4 Reasons Why The Market Doldrums End With Next Friday's Op-Ex

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by Tyler Durden
Tuesday, Jun 08, 2021 - 12:14 PM

While stocks remain rangebound ahead of Thursday's CPI print which according to Deutsche is "the most closely watched data release so far this year", the real action remains below the surface where the continuation of last week's big story in Equities is the acute underperformance of Longs relative to the Squeeze in Short Books led by the Retail “Meme,” SPAC and Bankruptcy plays. As Nomura's Charlie McElligott shows, this appeared in risk-premium HF Crowding Factor which dropped -1.3% on the week, along with Size Factor (Large over Small) -1.3%, Growth Factor -1.6% and 1m Reversal -2.2%

Yet while the return of the short-squeeze is a closely watched if transitory phase, the big picture "renormalization reflation" narrative remains alive and well, with the 3 month Value inflow now surging to $44.5 billion (99.9%-ile since 2003) compared to a 3-month outflow from Growth stocks of -$20.8BN (2.7%-ile).

McElligott also observes a "critically important" shift in index/ETF option positioning which is currently in a substantial Delta-accumulation phase "as funds are using upside options as cheap beta", with Delta for SPX/SPY options now at an extreme 93%-ile since 2014 and QQQs at an 85%-ile.

Which brins us to the infamous summer Doldrums, which according to McElligott are a function of 1) this "long gamma/long delta" option market stabiliziation (at least until next week's op-ex, more below), which is also boosted by 2) a "full-throttle" corporate buybacks ahead of the upcoming earnings season "blackout" period, as well as the 3) red hot overall inflows into global equities, which soared to $71BN over the past month (97%-ile), all of which pairs off with 4) a continued slow bleed in VIX ETN Net Vega where the previously discussed long vol positions which had initially hoped to monetize on last month's CPI overheat "shocker" have given up, thanks to what McElligott calls "the Fed’s “transitory” Jedi mind-tricks messaging and increasingly “goldilocks” US data—particularly the disappointment surrounding Labor prints."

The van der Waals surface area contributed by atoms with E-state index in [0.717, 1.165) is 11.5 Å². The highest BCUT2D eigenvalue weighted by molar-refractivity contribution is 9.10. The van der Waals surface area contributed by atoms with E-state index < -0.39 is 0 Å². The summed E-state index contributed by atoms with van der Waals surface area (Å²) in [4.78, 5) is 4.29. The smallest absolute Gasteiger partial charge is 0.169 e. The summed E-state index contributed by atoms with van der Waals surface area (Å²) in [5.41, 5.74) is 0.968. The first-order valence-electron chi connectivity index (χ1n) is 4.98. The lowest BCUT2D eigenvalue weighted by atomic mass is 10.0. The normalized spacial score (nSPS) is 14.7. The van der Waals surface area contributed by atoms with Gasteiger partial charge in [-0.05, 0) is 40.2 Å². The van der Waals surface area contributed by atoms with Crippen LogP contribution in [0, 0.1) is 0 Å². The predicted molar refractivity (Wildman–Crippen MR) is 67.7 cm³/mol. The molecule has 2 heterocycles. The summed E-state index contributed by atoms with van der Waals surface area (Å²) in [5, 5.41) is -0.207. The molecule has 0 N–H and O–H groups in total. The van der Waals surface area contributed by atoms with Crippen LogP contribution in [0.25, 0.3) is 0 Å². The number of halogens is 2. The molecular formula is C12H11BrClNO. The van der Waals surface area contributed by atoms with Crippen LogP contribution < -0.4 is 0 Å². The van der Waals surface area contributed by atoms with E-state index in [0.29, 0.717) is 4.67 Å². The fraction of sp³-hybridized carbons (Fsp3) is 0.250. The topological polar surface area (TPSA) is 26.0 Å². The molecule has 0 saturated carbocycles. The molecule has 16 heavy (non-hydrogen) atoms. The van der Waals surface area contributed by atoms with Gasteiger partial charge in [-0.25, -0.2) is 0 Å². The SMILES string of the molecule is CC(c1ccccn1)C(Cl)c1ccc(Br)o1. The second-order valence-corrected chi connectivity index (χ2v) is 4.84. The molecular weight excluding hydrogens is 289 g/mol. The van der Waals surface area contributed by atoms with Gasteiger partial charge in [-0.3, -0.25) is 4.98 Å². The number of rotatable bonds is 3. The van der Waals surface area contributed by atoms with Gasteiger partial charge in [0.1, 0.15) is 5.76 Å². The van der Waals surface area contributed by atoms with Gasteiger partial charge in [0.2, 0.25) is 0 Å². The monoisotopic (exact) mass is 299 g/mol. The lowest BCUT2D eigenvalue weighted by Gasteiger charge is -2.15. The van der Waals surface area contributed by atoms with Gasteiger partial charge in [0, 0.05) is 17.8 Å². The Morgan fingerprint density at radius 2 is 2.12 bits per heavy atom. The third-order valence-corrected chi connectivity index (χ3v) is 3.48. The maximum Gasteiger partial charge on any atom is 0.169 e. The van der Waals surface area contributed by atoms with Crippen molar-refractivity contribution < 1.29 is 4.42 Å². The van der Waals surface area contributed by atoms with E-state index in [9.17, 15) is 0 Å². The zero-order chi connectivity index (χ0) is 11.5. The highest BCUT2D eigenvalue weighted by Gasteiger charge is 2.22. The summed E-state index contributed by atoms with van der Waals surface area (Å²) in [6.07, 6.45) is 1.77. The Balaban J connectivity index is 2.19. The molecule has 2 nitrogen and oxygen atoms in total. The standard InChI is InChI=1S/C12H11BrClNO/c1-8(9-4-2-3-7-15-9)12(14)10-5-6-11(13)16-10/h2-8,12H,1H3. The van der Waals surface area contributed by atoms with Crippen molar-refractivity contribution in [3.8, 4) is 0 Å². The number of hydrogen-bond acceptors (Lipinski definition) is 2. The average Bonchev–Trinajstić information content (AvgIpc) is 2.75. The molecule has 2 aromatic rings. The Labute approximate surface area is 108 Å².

And yet, the doldrums may not last too long, as the current period of peace sets-up for something “real” into the Friday of next week’s Op-Ex cycle turn, where the Nomura quant expects potential “window for a pivot” as a result of massive amounts of Gamma and Delta which expire and are de-risked, with front-month being 82% of the SPX / SPY Delta and 90% of the QQQ Delta

Add to this the expectation of Vol Control flows peaking this week into what should continue being an insulated “long Delta, long Gamma” trade (Nomura estimates that a 50bps daily change would see vol-control buy +$31.6BN SPX, while 100bps daily change would add another +$21.8BN), it is likely that shortly after Friday's Opex — into any sembalance of options de-risk around Op-Ex and greater ability to move thanks to reduced Dealer hedging flows— that we could see “Vol Control” funds turn a mechanical seller, only requiring a smaller incremental daily change as catalyst.

Finally, it is around this time when the corporate buyback blackout period also begins (heavily owned “Banks” kicking-off as always June 14th with 75% into blackout by July 1st), which sets the stage for at least a short-term reversal in supply/demand flows, i.e., some downside market action.

Nonetheless, as McElligott concludes, should this sell-off materialize, it would be par for the course with what the Vol market has been saying for weeks. Specifically, the Nomura quant references the SPX Put Skew which remains extreme on the “inflation tail” (as it acts to “pull forward” Fed tightening / QE Taper), while SPX index-level Call Skew continues to only see negligible demand (levels are well below the put skew, in the 20%-30%iles) with all the “crash up” being held via “cyclical reflation overshoot” usual suspect plays in SMH, FXI, EEM, XME, XLF, USO and XLB.

In short: expect continued melt-up for two more weeks, meme stocks turmoil notwithstanding, before next Friday's op-ex opens a trapdoor into what will likely be a shallow selloff, as most traders are already hedged for it.